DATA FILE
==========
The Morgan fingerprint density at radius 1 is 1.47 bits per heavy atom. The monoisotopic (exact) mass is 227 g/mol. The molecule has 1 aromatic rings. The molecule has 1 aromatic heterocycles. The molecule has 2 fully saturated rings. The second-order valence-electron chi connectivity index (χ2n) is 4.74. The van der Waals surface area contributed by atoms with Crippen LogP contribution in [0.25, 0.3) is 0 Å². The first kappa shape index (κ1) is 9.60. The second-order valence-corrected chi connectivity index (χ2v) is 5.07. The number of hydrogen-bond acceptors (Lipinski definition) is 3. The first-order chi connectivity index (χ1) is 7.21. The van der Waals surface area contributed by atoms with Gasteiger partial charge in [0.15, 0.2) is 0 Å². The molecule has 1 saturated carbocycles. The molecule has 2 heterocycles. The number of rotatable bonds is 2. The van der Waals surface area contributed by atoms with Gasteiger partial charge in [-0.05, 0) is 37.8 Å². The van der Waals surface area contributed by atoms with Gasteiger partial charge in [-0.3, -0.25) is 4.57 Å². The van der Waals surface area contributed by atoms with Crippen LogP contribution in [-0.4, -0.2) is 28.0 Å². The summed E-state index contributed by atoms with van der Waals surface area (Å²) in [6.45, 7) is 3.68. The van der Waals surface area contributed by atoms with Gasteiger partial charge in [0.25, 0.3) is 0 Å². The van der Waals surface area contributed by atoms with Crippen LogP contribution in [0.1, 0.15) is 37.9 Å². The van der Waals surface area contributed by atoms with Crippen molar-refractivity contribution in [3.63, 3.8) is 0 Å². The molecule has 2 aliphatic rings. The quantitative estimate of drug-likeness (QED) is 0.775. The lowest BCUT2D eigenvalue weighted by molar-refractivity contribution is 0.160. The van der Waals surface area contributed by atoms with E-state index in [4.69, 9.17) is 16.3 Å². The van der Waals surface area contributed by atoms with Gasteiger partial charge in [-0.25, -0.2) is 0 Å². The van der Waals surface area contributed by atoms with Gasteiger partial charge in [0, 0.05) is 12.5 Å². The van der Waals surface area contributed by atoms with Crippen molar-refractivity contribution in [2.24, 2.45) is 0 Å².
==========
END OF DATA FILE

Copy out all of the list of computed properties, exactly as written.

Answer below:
The Morgan fingerprint density at radius 1 is 1.47 bits per heavy atom. The monoisotopic (exact) mass is 227 g/mol. The molecule has 1 aromatic rings. The molecule has 1 aromatic heterocycles. The molecule has 2 fully saturated rings. The second-order valence-electron chi connectivity index (χ2n) is 4.74. The van der Waals surface area contributed by atoms with Crippen LogP contribution in [0.25, 0.3) is 0 Å². The first kappa shape index (κ1) is 9.60. The second-order valence-corrected chi connectivity index (χ2v) is 5.07. The number of hydrogen-bond acceptors (Lipinski definition) is 3. The first-order chi connectivity index (χ1) is 7.21. The van der Waals surface area contributed by atoms with Gasteiger partial charge in [0.15, 0.2) is 0 Å². The molecule has 1 saturated carbocycles. The molecule has 2 heterocycles. The number of rotatable bonds is 2. The van der Waals surface area contributed by atoms with Gasteiger partial charge in [-0.05, 0) is 37.8 Å². The van der Waals surface area contributed by atoms with Gasteiger partial charge in [-0.3, -0.25) is 4.57 Å². The van der Waals surface area contributed by atoms with Crippen LogP contribution in [-0.4, -0.2) is 28.0 Å². The summed E-state index contributed by atoms with van der Waals surface area (Å²) in [6.45, 7) is 3.68. The van der Waals surface area contributed by atoms with Gasteiger partial charge in [0.25, 0.3) is 0 Å². The van der Waals surface area contributed by atoms with Crippen LogP contribution in [0.1, 0.15) is 37.9 Å². The van der Waals surface area contributed by atoms with Crippen molar-refractivity contribution in [3.63, 3.8) is 0 Å². The molecule has 2 aliphatic rings. The quantitative estimate of drug-likeness (QED) is 0.775. The lowest BCUT2D eigenvalue weighted by molar-refractivity contribution is 0.160. The van der Waals surface area contributed by atoms with E-state index in [4.69, 9.17) is 16.3 Å². The van der Waals surface area contributed by atoms with Gasteiger partial charge in [-0.25, -0.2) is 0 Å². The van der Waals surface area contributed by atoms with Gasteiger partial charge in [0, 0.05) is 12.5 Å². The van der Waals surface area contributed by atoms with Crippen molar-refractivity contribution in [2.24, 2.45) is 0 Å².